SC: Really? But did they like the final results?

MG: I think so, yeah. I think they were just a little bit blown away with him - because he was too cool. He's done well for himself.

SC: And George Harrison? Do you ever see him around?

MG: George is a bit of a recluse, isn't he.

SC: That's true.

MG: I was at Apple [Records] - before I went to Amsterdam, when I was London - I went in there for an hour or two and it was nice to be in there.

SC: It must have been nice! So you have good memories there, too.

MG: I miss London sometimes. It's like New York, there's a buzz going on. It was cool.

SC: Speaking of a buzz in London, is there anything musically that you like out there, that you do listen to?

MG: Not really. I don't really pay attention.

SC: You just do your own thing?

MG: Yeah. I'm a freak when it comes to music. I'll play anything. Don't get me wrong - I love a lot of music. Offhand, I can't tell you what.

SC: Just curious if you had any opinions of what is going on out there now. It doesn't really matter because a lot of what's going on now is stuff that went on in the past anyway, it just comes back again.

MG: It's revamped. I think there's a bit of a brainlock going on with music. Oh, I don't know what that means. . . but people remix something, they rehash things. I'm all rapped out, you know?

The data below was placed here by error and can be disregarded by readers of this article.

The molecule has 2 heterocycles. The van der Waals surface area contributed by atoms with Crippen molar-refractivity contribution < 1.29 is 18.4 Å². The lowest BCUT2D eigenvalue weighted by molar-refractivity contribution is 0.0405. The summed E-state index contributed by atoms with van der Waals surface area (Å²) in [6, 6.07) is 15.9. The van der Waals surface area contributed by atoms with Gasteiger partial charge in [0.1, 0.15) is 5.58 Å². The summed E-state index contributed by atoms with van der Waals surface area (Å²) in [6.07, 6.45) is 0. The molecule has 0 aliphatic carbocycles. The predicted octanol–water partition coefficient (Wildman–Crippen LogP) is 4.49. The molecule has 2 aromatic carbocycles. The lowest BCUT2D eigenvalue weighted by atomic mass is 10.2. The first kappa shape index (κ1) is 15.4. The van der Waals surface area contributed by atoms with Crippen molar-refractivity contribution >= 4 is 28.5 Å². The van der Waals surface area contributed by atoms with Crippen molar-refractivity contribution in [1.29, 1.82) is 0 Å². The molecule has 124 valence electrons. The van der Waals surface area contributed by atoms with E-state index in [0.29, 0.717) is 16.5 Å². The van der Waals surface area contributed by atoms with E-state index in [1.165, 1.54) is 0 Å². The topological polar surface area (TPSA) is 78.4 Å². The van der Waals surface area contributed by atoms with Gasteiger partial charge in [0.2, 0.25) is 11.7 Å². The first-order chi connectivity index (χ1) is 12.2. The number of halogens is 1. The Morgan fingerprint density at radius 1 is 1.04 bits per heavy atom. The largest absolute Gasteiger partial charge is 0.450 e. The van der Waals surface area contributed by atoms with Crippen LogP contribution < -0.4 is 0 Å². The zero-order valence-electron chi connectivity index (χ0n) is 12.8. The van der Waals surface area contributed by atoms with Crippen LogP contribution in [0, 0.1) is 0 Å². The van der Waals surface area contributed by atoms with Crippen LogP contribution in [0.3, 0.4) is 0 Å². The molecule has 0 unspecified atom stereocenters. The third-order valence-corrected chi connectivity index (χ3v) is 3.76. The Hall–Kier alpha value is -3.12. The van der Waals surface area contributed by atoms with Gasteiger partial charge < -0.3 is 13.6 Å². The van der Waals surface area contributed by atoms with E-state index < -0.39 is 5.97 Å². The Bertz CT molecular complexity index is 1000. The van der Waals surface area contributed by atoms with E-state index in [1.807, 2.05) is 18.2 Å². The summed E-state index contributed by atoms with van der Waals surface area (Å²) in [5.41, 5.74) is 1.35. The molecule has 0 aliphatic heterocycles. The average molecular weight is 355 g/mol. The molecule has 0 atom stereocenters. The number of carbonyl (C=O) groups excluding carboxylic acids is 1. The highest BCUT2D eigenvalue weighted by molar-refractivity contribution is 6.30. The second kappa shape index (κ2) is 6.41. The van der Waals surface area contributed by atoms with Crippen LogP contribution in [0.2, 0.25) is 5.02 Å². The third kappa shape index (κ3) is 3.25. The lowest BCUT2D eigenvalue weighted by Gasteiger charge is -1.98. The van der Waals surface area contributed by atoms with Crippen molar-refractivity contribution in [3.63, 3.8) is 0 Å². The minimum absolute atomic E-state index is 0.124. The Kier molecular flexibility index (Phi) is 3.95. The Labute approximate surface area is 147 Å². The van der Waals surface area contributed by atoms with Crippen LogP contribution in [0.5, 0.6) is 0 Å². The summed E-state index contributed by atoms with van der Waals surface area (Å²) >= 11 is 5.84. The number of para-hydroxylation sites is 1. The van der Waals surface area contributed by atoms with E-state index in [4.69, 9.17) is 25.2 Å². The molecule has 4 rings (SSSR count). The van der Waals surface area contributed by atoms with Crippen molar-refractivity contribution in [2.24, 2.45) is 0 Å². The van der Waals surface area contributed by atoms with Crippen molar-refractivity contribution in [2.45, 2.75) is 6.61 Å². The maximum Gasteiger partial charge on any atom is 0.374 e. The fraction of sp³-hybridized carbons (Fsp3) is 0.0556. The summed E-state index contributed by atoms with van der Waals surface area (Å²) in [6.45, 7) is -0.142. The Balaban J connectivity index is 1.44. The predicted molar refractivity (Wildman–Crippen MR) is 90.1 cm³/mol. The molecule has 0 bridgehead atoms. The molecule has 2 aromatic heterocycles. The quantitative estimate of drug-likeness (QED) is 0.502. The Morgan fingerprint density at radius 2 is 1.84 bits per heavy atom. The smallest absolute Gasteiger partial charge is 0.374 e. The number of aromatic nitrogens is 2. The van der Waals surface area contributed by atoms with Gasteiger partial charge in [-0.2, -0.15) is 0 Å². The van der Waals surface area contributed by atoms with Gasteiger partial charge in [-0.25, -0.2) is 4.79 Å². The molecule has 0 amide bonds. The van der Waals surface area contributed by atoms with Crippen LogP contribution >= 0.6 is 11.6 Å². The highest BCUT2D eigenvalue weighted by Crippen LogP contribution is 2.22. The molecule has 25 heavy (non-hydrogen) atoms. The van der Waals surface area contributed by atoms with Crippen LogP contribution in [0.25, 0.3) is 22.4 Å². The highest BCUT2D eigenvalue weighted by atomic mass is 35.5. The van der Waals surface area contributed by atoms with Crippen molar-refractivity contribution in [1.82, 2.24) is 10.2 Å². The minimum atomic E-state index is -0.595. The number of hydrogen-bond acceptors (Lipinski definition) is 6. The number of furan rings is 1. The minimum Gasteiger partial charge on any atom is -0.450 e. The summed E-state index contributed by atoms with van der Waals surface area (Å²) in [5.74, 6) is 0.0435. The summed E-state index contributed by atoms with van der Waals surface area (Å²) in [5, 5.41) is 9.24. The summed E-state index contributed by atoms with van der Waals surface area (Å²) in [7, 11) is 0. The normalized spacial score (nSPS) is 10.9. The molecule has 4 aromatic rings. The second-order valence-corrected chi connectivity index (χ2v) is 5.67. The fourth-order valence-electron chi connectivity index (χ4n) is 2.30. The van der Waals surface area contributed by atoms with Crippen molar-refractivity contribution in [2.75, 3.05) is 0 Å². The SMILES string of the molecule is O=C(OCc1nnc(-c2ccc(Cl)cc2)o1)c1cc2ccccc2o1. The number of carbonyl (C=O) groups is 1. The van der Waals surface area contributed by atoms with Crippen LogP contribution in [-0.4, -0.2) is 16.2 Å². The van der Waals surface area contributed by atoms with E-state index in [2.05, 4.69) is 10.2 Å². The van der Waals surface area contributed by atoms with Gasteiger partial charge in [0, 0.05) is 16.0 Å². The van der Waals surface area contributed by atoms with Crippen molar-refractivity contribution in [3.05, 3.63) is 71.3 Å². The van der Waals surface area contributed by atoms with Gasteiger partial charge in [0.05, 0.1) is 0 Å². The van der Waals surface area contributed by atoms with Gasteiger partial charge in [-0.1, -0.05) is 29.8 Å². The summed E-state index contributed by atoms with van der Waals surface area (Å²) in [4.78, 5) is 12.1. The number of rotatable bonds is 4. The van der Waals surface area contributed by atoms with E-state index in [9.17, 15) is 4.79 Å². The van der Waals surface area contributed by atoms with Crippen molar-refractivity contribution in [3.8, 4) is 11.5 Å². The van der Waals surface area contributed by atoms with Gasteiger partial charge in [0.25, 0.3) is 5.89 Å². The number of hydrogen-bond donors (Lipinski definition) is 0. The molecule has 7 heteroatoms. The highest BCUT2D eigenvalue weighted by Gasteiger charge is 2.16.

SC: Brainlock is a good word, because if they don't do anything new and creative, they just take from the old and you just always hear those influences.

MG: I think the music business plays it safe. If you're not in the modern flavor-of-the-month bracket, you haven't got a chance. I'm lucky with my music because I don't really give a crap. I know I've got at least a couple of thousand of old-fashioned guys like me that are Badfinger freaks and they like my style of writing, so I'm guaranteed a little market. I'm not out to rule the world.

SC: You're just doing what you enjoy.

MG: Yeah. I'm just doing it for me and then if people like it, then great. It's good therapy for me. You've got to get it off your chest. I've got to hit those drums or I'll go mad! [Laughter]

SC: Your outlook is great, considering what you've been through. It's inspiring for people to read this, you know with all the ups and downs, and...

MG: I don't want to bring anybody down.

SC: You've gone through ups and downs and you keep going and you're still doing what you love, still putting out music. The past is behind you but you're not completely discarding it. You appreciate what happened and go on - I think that's great.

MG: Well, thank you.


by Debbie Catalano